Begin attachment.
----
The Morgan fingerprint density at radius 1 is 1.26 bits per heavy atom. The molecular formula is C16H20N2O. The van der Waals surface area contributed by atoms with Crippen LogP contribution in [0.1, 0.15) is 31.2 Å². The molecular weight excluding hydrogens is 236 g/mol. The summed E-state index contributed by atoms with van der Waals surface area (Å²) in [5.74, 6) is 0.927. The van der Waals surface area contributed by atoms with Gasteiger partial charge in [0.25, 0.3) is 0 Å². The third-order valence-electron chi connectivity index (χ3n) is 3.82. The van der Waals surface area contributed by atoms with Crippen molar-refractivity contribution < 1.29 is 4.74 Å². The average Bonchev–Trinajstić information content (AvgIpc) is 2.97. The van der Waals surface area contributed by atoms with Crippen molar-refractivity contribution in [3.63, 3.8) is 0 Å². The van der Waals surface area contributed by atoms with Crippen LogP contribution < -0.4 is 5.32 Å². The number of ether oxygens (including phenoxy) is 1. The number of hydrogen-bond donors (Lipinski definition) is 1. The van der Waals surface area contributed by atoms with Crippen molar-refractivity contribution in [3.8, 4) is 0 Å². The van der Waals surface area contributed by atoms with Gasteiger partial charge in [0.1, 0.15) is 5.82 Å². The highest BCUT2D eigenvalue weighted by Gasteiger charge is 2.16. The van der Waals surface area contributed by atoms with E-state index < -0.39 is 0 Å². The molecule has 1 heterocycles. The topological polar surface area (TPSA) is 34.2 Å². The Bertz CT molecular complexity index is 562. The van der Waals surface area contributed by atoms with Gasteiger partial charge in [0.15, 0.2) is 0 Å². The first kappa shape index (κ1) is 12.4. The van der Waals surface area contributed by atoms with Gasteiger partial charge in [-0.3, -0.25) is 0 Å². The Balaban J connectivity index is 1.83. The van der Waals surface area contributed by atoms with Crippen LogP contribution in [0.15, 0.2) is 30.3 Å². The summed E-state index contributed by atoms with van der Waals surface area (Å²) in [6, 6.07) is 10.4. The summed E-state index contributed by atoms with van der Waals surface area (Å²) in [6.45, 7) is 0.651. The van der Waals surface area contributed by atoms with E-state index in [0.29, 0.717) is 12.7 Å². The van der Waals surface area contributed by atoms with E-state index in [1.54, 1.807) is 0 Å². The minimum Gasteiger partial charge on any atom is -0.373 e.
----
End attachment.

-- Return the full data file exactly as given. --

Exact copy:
The Morgan fingerprint density at radius 1 is 1.26 bits per heavy atom. The molecular formula is C16H20N2O. The van der Waals surface area contributed by atoms with Crippen LogP contribution in [0.1, 0.15) is 31.2 Å². The molecular weight excluding hydrogens is 236 g/mol. The summed E-state index contributed by atoms with van der Waals surface area (Å²) in [5.74, 6) is 0.927. The van der Waals surface area contributed by atoms with Gasteiger partial charge in [0.25, 0.3) is 0 Å². The third-order valence-electron chi connectivity index (χ3n) is 3.82. The van der Waals surface area contributed by atoms with Crippen molar-refractivity contribution < 1.29 is 4.74 Å². The average Bonchev–Trinajstić information content (AvgIpc) is 2.97. The van der Waals surface area contributed by atoms with Crippen molar-refractivity contribution in [3.63, 3.8) is 0 Å². The van der Waals surface area contributed by atoms with Crippen LogP contribution < -0.4 is 5.32 Å². The number of ether oxygens (including phenoxy) is 1. The number of hydrogen-bond donors (Lipinski definition) is 1. The van der Waals surface area contributed by atoms with Crippen molar-refractivity contribution in [3.8, 4) is 0 Å². The van der Waals surface area contributed by atoms with Gasteiger partial charge in [0.1, 0.15) is 5.82 Å². The highest BCUT2D eigenvalue weighted by Gasteiger charge is 2.16. The van der Waals surface area contributed by atoms with E-state index < -0.39 is 0 Å². The molecule has 1 heterocycles. The topological polar surface area (TPSA) is 34.2 Å². The Bertz CT molecular complexity index is 562. The van der Waals surface area contributed by atoms with Gasteiger partial charge in [0.15, 0.2) is 0 Å². The first kappa shape index (κ1) is 12.4. The van der Waals surface area contributed by atoms with Gasteiger partial charge in [-0.3, -0.25) is 0 Å². The Balaban J connectivity index is 1.83. The van der Waals surface area contributed by atoms with Crippen LogP contribution in [0.15, 0.2) is 30.3 Å². The summed E-state index contributed by atoms with van der Waals surface area (Å²) in [6, 6.07) is 10.4. The summed E-state index contributed by atoms with van der Waals surface area (Å²) in [6.45, 7) is 0.651. The van der Waals surface area contributed by atoms with E-state index in [0.29, 0.717) is 12.7 Å². The van der Waals surface area contributed by atoms with E-state index in [1.54, 1.807) is 0 Å². The minimum Gasteiger partial charge on any atom is -0.373 e.